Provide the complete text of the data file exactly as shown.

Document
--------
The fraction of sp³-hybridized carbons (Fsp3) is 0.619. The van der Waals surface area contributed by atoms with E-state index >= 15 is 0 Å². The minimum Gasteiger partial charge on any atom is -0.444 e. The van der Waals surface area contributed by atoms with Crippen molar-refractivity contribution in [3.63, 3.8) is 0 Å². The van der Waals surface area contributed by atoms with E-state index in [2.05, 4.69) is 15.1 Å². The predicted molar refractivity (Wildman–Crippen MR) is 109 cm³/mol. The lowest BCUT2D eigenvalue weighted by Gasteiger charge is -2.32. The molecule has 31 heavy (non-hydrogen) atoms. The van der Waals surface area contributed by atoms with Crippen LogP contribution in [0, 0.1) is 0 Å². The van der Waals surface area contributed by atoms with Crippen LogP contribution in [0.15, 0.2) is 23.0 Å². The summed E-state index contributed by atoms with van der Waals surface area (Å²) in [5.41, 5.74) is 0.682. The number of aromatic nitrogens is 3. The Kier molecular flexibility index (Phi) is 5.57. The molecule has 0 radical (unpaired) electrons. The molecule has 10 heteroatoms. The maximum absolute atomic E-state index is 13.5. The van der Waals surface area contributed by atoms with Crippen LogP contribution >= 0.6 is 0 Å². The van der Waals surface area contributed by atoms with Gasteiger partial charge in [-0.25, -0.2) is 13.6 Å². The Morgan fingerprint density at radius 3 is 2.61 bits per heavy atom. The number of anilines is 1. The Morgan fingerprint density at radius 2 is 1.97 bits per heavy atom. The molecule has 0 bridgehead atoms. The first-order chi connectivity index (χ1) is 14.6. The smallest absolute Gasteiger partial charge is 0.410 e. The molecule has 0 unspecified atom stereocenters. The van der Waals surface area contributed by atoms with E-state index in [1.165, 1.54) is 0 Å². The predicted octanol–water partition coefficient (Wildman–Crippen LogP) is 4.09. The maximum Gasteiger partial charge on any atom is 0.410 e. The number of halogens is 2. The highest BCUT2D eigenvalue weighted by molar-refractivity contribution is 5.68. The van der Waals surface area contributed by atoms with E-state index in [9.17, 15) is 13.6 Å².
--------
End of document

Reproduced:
The fraction of sp³-hybridized carbons (Fsp3) is 0.619. The van der Waals surface area contributed by atoms with E-state index >= 15 is 0 Å². The minimum Gasteiger partial charge on any atom is -0.444 e. The van der Waals surface area contributed by atoms with Crippen molar-refractivity contribution in [3.63, 3.8) is 0 Å². The van der Waals surface area contributed by atoms with E-state index in [2.05, 4.69) is 15.1 Å². The predicted molar refractivity (Wildman–Crippen MR) is 109 cm³/mol. The lowest BCUT2D eigenvalue weighted by Gasteiger charge is -2.32. The molecule has 31 heavy (non-hydrogen) atoms. The van der Waals surface area contributed by atoms with Crippen LogP contribution in [0, 0.1) is 0 Å². The van der Waals surface area contributed by atoms with Crippen LogP contribution in [0.15, 0.2) is 23.0 Å². The summed E-state index contributed by atoms with van der Waals surface area (Å²) in [5.41, 5.74) is 0.682. The number of aromatic nitrogens is 3. The Kier molecular flexibility index (Phi) is 5.57. The molecule has 0 radical (unpaired) electrons. The molecule has 10 heteroatoms. The maximum absolute atomic E-state index is 13.5. The van der Waals surface area contributed by atoms with Crippen LogP contribution >= 0.6 is 0 Å². The van der Waals surface area contributed by atoms with Gasteiger partial charge in [-0.25, -0.2) is 13.6 Å². The Morgan fingerprint density at radius 3 is 2.61 bits per heavy atom. The number of anilines is 1. The Morgan fingerprint density at radius 2 is 1.97 bits per heavy atom. The molecule has 0 bridgehead atoms. The first-order chi connectivity index (χ1) is 14.6. The smallest absolute Gasteiger partial charge is 0.410 e. The molecule has 0 unspecified atom stereocenters. The van der Waals surface area contributed by atoms with E-state index in [1.165, 1.54) is 0 Å². The predicted octanol–water partition coefficient (Wildman–Crippen LogP) is 4.09. The maximum Gasteiger partial charge on any atom is 0.410 e. The number of halogens is 2. The highest BCUT2D eigenvalue weighted by molar-refractivity contribution is 5.68. The van der Waals surface area contributed by atoms with E-state index in [9.17, 15) is 13.6 Å².